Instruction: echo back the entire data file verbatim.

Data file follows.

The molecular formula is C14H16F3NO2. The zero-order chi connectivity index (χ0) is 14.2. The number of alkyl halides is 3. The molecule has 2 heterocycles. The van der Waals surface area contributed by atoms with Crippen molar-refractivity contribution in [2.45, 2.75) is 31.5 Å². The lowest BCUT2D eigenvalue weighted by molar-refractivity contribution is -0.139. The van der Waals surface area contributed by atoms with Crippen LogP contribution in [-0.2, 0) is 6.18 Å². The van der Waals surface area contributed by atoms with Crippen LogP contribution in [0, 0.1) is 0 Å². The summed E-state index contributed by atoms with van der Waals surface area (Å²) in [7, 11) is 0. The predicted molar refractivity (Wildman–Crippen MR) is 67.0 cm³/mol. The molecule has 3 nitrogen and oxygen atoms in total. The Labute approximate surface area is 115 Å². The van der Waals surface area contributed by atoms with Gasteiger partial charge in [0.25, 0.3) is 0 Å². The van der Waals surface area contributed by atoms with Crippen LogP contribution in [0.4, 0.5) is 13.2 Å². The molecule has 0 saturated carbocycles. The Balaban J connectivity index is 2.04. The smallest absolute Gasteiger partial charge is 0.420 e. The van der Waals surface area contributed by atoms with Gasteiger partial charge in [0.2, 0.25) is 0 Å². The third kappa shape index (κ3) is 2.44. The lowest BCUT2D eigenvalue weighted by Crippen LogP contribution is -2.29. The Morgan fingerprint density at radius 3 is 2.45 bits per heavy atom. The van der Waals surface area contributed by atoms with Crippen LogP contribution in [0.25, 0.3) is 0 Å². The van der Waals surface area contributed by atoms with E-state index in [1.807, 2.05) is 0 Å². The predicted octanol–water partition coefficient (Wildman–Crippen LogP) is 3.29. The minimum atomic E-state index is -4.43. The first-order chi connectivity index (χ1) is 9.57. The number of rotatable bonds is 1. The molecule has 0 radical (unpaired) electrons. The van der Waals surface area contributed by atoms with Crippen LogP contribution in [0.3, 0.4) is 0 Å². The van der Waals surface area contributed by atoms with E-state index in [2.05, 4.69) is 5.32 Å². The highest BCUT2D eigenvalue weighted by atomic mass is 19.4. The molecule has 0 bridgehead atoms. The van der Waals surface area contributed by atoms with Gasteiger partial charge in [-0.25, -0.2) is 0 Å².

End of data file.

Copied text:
The molecular formula is C14H16F3NO2. The zero-order chi connectivity index (χ0) is 14.2. The number of alkyl halides is 3. The molecule has 2 heterocycles. The van der Waals surface area contributed by atoms with Crippen molar-refractivity contribution in [2.45, 2.75) is 31.5 Å². The lowest BCUT2D eigenvalue weighted by molar-refractivity contribution is -0.139. The van der Waals surface area contributed by atoms with Crippen LogP contribution in [-0.2, 0) is 6.18 Å². The van der Waals surface area contributed by atoms with Crippen LogP contribution in [0, 0.1) is 0 Å². The summed E-state index contributed by atoms with van der Waals surface area (Å²) in [7, 11) is 0. The predicted molar refractivity (Wildman–Crippen MR) is 67.0 cm³/mol. The molecule has 3 nitrogen and oxygen atoms in total. The Labute approximate surface area is 115 Å². The van der Waals surface area contributed by atoms with Gasteiger partial charge in [0.25, 0.3) is 0 Å². The van der Waals surface area contributed by atoms with Crippen LogP contribution in [0.4, 0.5) is 13.2 Å². The molecule has 0 saturated carbocycles. The Balaban J connectivity index is 2.04. The smallest absolute Gasteiger partial charge is 0.420 e. The van der Waals surface area contributed by atoms with Gasteiger partial charge in [0.2, 0.25) is 0 Å². The third kappa shape index (κ3) is 2.44. The lowest BCUT2D eigenvalue weighted by Crippen LogP contribution is -2.29. The Morgan fingerprint density at radius 3 is 2.45 bits per heavy atom. The van der Waals surface area contributed by atoms with Crippen LogP contribution in [0.25, 0.3) is 0 Å². The van der Waals surface area contributed by atoms with E-state index in [1.807, 2.05) is 0 Å². The predicted octanol–water partition coefficient (Wildman–Crippen LogP) is 3.29. The minimum atomic E-state index is -4.43. The first-order chi connectivity index (χ1) is 9.57. The number of rotatable bonds is 1. The molecule has 0 radical (unpaired) electrons. The van der Waals surface area contributed by atoms with Crippen LogP contribution in [0.3, 0.4) is 0 Å². The van der Waals surface area contributed by atoms with E-state index in [2.05, 4.69) is 5.32 Å². The highest BCUT2D eigenvalue weighted by atomic mass is 19.4. The molecule has 0 bridgehead atoms. The van der Waals surface area contributed by atoms with Gasteiger partial charge in [-0.25, -0.2) is 0 Å².